NEW YORK: Longer-dated US government bond yields moved higher on Friday, steepening the Treasury yield curve, after President Donald Trump reiterated his criticism of the Federal Reserve’s pace of rate hikes, saying it takes away from the United States’ “big competitive edge” and could hurt the US economy.
Trump, in posts on Twitter, also lamented the strength of the US dollar and accused the European Union and China of manipulating their currencies.
Mounting fears that Trump’s comments would encourage Fed Chair Jerome Powell to slow the pace of hikes this year sent the 30-year Treasury bond yield up 6.3 basis points from Thursday’s close to a session high of 3.03 percent.
The yield on the benchmark 10-year note was last at 2.89 percent, up 4.2 basis points from its 2.85 percent close on Thursday.
The long end of the curve, which reflects sentiment about rising inflation and the health of the economy, moved higher while short-dated maturities held steady.
“We have above full employment, and if Trump is successful in getting the Fed to back off its rate hikes, that has the potential to create an overheating economy and rising inflation,” said Mary Ann Hurley, vice president in fixed income at D.A. Davidson in Seattle.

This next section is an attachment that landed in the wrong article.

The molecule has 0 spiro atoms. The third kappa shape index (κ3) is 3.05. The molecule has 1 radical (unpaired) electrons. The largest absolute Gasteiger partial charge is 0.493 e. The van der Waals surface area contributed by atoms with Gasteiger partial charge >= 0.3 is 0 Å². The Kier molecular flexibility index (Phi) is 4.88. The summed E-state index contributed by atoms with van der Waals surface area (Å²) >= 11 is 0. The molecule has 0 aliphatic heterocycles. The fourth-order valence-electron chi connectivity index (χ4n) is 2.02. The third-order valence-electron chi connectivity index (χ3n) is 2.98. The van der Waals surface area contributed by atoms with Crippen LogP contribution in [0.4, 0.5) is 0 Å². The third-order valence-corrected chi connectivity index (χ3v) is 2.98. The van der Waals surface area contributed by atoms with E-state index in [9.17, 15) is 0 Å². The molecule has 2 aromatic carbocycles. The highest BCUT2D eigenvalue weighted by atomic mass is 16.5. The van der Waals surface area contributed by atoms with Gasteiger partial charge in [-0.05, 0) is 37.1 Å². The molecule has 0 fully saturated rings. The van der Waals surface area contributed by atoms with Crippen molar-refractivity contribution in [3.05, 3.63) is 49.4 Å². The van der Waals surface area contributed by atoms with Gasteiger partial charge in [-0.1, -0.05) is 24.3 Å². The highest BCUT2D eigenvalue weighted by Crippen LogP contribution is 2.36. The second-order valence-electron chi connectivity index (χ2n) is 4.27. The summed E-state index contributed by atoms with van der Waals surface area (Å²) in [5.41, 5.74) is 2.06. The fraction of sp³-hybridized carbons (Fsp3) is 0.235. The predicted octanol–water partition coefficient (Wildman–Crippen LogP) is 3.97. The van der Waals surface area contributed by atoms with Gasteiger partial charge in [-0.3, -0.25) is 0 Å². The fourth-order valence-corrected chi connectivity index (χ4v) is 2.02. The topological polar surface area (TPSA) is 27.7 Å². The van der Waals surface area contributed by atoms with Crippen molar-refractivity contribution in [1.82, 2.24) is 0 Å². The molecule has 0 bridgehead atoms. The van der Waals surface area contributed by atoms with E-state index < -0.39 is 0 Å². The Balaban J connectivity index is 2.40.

Trump also criticized Fed policy in an interview on CNBC on Thursday, after which Treasury yields fell across the board.
At the short end of the curve, the two-year note was unchanged from Thursday’s close at 2.60 percent. That steepened the yield curve, a counter-trend to a months-long flattening, driving the spread between two- and 10-year yields up 5.5 basis points from Thursday’s close to a session high of 29.8 basis points. The spread between five- and 30-year yields was up as much as 4.9 basis points since Thursday.
In spite of the curve steepening, the futures market implied traders’ expectations the Federal Open Market Committee will raise rates at its Sept. 26 meeting were unchanged, CME Group’s FedWatch program showed. The probability of a fourth rate hike in December rose from 53.69 percent on Thursday to 56.13 percent on Friday.
“Trump’s comments have almost pushed Powell into having to tighten in September. The Fed is one of the last independent institutions out there and if Powell indicates he is letting the administration control the Fed, the Fed is going to lose any type of credibility,” said Hurley.
No significant US economic data was published on Friday.